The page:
Are you interested in a career in healthcare? It can be confusing to find your way into healthcare careers, especially if you didn't dive into a medically geared education after high school. Don't let that stop you though! There are plenty of rewarding, well paying jobs that will allow you to help people, including becoming a phlebotomy technician (or simply a phlebotomist). The following article will tell you everything you need to know about what a phlebotomist does, why phlebotomy is a great first step, and how you can start your career in phlebotomy today.
What Does a Phlebotomist Do?
The word phlebotomy comes from two Greek words: phlebo- (pertaining to blood) and -tomy (making an incision). The core skill of a phlebotomist is drawing blood. You may be tempted to think, "Is that all?" However, this is an important role that, because it is so highly specialized, eases the workload of other healthcare professionals.
The typical work day of a phlebotomist is going to vary by where they work. For instance, a phlebotomist working at a plasma donation center in a small town is going to have a drastically different kind of schedule than a phlebotomist working at a major hospital in a big city. However, the responsibilities are very much the same. Phlebotomists must interact with patients calmly and put them at ease, and they may need to do a skin-puncture blood sample (i.e., usually from a fingertip, requires a small amount of blood) as well as taking a venipuncture blood sample (i.e., a needle inserted into a vein to withdraw larger amounts of blood). In the case of plasma donation, a phlebotomist will need to understand how to work specialized machinery that cycles out plasma before returning red blood cells to the patient.
Phlebotomists are also responsible for controlling conditions to prevent sample contamination and patient infection, as well as maintaining sterile conditions, accurately labeling samples and entering pertinent data into patient files. They may also be required to work with lab technicians to safely transport samples, organize test results, and, present them to the appropriate doctor or specialist.
How Do I Become a Phlebotomist?
Training to become a phlebotomist is quite fast compared to some other healthcare careers, and depending on the program you select, you may complete your training and certification in a year or less.
Before starting your medical education and training to become a phlebotomist, you must have a high school degree or equivalent. From here, the education and certification will vary by state, however, a phlebotomy program is usually required and certification is preferred by most employers. We strongly recommend that you find a program that not only teaches you in the classroom, but also offers clinical lab training. This not only boosts your confidence on the job, it also increases your success with patients and coworkers.
The PCC Institute for Health Professionals’ course for phlebotomy consists of a two-term course. The first is a 90-hour classroom education which will cover anatomy, physiology, pathology, and lab instruction regarding information systems and security, equipment, safety protocols, and state and federal regulations. The second term is a 100-hour clinical rotation for supervised blood draws and lab work, and should result in students achieving at least 100 successful venipunctures and 25 skin-punctures.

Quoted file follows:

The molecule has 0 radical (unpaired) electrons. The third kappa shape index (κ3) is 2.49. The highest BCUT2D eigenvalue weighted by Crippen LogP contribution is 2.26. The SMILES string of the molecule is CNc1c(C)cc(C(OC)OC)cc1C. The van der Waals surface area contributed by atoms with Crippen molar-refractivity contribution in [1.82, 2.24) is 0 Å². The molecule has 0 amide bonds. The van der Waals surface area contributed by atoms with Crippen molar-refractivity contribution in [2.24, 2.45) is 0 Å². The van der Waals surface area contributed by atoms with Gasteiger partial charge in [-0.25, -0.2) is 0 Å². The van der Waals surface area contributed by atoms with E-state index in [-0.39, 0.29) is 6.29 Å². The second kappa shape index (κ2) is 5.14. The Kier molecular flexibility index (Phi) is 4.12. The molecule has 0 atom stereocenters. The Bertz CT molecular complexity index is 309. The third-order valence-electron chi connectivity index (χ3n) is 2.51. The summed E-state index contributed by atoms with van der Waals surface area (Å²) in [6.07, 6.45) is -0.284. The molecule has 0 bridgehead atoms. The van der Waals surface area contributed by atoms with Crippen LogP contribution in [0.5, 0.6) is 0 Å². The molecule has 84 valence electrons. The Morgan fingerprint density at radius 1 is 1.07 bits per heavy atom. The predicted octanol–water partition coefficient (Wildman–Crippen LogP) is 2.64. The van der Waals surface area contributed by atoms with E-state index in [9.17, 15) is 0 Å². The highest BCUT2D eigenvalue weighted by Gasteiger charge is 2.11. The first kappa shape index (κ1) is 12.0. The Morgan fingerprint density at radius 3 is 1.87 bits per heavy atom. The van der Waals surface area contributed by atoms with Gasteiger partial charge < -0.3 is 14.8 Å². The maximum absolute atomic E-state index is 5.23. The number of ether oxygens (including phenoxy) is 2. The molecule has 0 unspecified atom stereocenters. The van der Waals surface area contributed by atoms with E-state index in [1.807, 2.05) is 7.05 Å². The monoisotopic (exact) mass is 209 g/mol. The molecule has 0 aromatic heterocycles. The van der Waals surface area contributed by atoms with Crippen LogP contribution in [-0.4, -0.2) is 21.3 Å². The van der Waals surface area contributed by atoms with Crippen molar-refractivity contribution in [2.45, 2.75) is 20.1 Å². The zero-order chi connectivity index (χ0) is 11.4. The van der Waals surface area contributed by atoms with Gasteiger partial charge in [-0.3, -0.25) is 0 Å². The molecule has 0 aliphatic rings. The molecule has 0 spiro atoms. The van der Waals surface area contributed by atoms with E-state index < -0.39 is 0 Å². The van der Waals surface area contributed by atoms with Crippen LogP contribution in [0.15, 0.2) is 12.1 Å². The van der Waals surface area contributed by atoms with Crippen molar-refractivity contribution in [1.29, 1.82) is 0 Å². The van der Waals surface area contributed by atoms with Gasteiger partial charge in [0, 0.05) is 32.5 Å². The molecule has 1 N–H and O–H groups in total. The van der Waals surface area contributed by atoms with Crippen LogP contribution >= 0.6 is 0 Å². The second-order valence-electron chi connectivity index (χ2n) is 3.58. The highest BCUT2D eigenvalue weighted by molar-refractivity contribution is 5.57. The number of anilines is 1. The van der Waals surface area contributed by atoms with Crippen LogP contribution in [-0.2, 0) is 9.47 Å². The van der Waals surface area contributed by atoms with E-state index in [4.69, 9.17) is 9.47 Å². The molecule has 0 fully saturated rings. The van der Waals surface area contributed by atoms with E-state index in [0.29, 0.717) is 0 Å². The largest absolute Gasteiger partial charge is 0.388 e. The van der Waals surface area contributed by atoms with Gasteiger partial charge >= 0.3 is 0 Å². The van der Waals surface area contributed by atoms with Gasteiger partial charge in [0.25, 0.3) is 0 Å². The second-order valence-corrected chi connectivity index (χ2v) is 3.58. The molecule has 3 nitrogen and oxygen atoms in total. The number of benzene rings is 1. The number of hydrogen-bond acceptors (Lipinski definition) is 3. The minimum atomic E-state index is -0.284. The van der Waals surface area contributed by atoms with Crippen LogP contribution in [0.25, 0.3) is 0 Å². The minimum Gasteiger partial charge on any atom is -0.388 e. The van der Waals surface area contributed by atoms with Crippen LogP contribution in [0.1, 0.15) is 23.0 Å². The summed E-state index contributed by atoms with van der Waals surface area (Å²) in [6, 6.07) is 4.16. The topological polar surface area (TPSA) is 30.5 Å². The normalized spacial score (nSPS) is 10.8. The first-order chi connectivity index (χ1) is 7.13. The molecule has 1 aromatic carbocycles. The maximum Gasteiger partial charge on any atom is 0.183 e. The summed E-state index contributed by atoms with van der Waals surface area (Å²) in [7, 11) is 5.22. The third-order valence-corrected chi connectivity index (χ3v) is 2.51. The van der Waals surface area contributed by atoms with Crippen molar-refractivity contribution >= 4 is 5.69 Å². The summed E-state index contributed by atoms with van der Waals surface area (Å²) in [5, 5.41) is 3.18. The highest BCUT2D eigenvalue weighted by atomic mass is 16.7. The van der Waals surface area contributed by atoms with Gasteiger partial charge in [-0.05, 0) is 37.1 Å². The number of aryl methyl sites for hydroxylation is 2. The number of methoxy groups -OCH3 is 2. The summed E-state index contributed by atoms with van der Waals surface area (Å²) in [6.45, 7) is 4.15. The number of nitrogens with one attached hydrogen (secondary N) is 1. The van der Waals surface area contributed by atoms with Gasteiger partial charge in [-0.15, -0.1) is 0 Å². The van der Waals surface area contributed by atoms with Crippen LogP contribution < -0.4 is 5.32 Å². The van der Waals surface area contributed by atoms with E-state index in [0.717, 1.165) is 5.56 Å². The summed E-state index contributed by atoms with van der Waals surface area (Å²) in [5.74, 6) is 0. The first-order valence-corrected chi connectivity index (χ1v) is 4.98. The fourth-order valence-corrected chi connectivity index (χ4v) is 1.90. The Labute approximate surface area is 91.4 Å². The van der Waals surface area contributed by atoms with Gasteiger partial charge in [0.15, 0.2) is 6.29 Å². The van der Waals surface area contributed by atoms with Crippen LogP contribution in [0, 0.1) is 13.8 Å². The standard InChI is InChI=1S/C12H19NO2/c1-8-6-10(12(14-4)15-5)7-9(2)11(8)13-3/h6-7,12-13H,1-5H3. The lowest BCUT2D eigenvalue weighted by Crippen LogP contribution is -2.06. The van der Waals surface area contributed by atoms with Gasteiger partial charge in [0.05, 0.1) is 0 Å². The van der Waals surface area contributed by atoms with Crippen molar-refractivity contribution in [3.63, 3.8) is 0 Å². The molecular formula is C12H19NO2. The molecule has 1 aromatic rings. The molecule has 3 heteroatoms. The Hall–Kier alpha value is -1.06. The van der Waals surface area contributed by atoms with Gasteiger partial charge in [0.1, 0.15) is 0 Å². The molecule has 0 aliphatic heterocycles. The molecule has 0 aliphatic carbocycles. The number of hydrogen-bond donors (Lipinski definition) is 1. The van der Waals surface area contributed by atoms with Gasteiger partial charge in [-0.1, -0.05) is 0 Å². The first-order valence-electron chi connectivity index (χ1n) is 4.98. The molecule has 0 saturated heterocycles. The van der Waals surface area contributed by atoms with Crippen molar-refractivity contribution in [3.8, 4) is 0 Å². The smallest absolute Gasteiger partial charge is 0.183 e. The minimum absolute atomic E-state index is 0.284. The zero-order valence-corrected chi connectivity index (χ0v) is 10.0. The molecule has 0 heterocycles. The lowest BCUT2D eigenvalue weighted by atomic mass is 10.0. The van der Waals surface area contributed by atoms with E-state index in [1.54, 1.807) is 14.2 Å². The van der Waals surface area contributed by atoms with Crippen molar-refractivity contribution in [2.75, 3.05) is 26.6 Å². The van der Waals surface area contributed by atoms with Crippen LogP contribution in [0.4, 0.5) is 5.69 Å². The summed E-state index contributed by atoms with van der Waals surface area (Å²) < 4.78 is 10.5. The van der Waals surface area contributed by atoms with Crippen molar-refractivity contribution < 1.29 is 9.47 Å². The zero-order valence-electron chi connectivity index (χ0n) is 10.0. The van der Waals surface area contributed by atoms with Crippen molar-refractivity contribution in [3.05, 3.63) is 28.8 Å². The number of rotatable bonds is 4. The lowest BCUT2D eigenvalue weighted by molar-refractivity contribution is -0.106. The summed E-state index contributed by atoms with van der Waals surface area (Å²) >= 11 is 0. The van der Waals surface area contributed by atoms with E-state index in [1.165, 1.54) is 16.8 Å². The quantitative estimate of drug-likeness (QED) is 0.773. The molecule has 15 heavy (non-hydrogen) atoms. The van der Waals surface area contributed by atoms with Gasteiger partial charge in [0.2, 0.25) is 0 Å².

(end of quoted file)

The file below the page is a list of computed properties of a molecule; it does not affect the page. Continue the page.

At this point, students are ready to take the American Society for Clinical Pathologists certification exam. Please note, other organizations may have different eligibility requirements. For example, the National Phlebotomy Association requires 200 hours of training, including clinical experience. Be sure you're ready to meet the requirements of the pertinent organization for your desired employer or location.
What's the Benefit of Becoming a Phlebotomist?
Working with patients across a spectrum of employment opportunities, phlebotomy can be vastly rewarding on a personal and professional level. But if you're not sure about making a career in phlebotomy, you should remember a few of the reasons why phlebotomy is a great first step toward achieving other healthcare careers.
Discover the Healthcare Industry — Training and working as a phlebotomist will introduce you to the kinds of regulations, work environments, and energy levels involved with working in healthcare. Because of how specific a phlebotomist's job is, you can find opportunities to work anywhere from public and private hospitals, to individual practices, and research facilities.
Complete Other Schooling — While most phlebotomy positions are full-time, most phlebotomists will begin as "floats" who travel from lab to lab, offering a certain amount of schedule flexibility. Depending on where you're hired, you may also be required to work late shifts. However, in many cases, trade schools and those focused on continuing education are geared toward people with full time work. You'll be achieving medical workplace experience as you continue your education into other parts of healthcare.
Skills Are in Demand — In the U.S. alone, the job outlook for phlebotomy technicians is expected to grow 27% by 2022. The need for skilled workers capable of drawing blood safely for analysis remains critical to not only overall health, but for developmental research and emergency response worldwide. (Required certifications will vary.)
Get Paid Well — The median wage for full-time phlebotomists was almost $34,000 as of 2017, which was standard for healthcare support occupations.
In terms of healthcare careers, a career in phlebotomy can be successful, rewarding, and offer a better than livable wage for a relatively brief level of education and certification. For more information on how to become a phlebotomist, see our course page for details and requirements. And don't forget, applications are due before the end of January!